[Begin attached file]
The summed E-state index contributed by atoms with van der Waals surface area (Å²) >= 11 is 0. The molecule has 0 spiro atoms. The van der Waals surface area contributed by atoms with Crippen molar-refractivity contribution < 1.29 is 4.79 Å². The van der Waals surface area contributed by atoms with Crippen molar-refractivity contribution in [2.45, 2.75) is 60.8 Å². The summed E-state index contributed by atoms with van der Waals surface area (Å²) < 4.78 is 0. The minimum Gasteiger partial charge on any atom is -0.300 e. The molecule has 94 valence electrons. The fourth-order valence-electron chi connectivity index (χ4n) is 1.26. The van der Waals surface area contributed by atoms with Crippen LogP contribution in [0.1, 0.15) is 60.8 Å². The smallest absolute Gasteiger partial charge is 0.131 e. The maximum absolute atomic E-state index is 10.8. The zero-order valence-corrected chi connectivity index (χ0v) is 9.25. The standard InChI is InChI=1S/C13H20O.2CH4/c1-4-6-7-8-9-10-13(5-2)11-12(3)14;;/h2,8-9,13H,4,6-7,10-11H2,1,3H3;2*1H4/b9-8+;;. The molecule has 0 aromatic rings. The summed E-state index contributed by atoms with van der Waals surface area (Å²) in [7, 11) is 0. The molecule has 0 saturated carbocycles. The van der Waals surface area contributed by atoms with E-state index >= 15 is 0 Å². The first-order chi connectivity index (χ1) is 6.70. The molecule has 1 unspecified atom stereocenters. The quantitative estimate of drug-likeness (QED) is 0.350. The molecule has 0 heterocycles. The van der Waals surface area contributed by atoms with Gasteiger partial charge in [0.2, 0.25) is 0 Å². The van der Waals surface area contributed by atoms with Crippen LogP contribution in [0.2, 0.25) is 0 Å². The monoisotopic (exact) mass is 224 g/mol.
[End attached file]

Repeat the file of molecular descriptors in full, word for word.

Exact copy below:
The summed E-state index contributed by atoms with van der Waals surface area (Å²) >= 11 is 0. The molecule has 0 spiro atoms. The van der Waals surface area contributed by atoms with Crippen molar-refractivity contribution < 1.29 is 4.79 Å². The van der Waals surface area contributed by atoms with Crippen molar-refractivity contribution in [2.45, 2.75) is 60.8 Å². The summed E-state index contributed by atoms with van der Waals surface area (Å²) < 4.78 is 0. The minimum Gasteiger partial charge on any atom is -0.300 e. The molecule has 94 valence electrons. The fourth-order valence-electron chi connectivity index (χ4n) is 1.26. The van der Waals surface area contributed by atoms with Crippen LogP contribution in [0.1, 0.15) is 60.8 Å². The smallest absolute Gasteiger partial charge is 0.131 e. The maximum absolute atomic E-state index is 10.8. The zero-order valence-corrected chi connectivity index (χ0v) is 9.25. The standard InChI is InChI=1S/C13H20O.2CH4/c1-4-6-7-8-9-10-13(5-2)11-12(3)14;;/h2,8-9,13H,4,6-7,10-11H2,1,3H3;2*1H4/b9-8+;;. The molecule has 0 aromatic rings. The summed E-state index contributed by atoms with van der Waals surface area (Å²) in [7, 11) is 0. The molecule has 0 saturated carbocycles. The van der Waals surface area contributed by atoms with E-state index >= 15 is 0 Å². The first-order chi connectivity index (χ1) is 6.70. The molecule has 1 unspecified atom stereocenters. The quantitative estimate of drug-likeness (QED) is 0.350. The molecule has 0 heterocycles. The van der Waals surface area contributed by atoms with Gasteiger partial charge in [0.2, 0.25) is 0 Å². The van der Waals surface area contributed by atoms with Crippen LogP contribution in [0.2, 0.25) is 0 Å². The monoisotopic (exact) mass is 224 g/mol.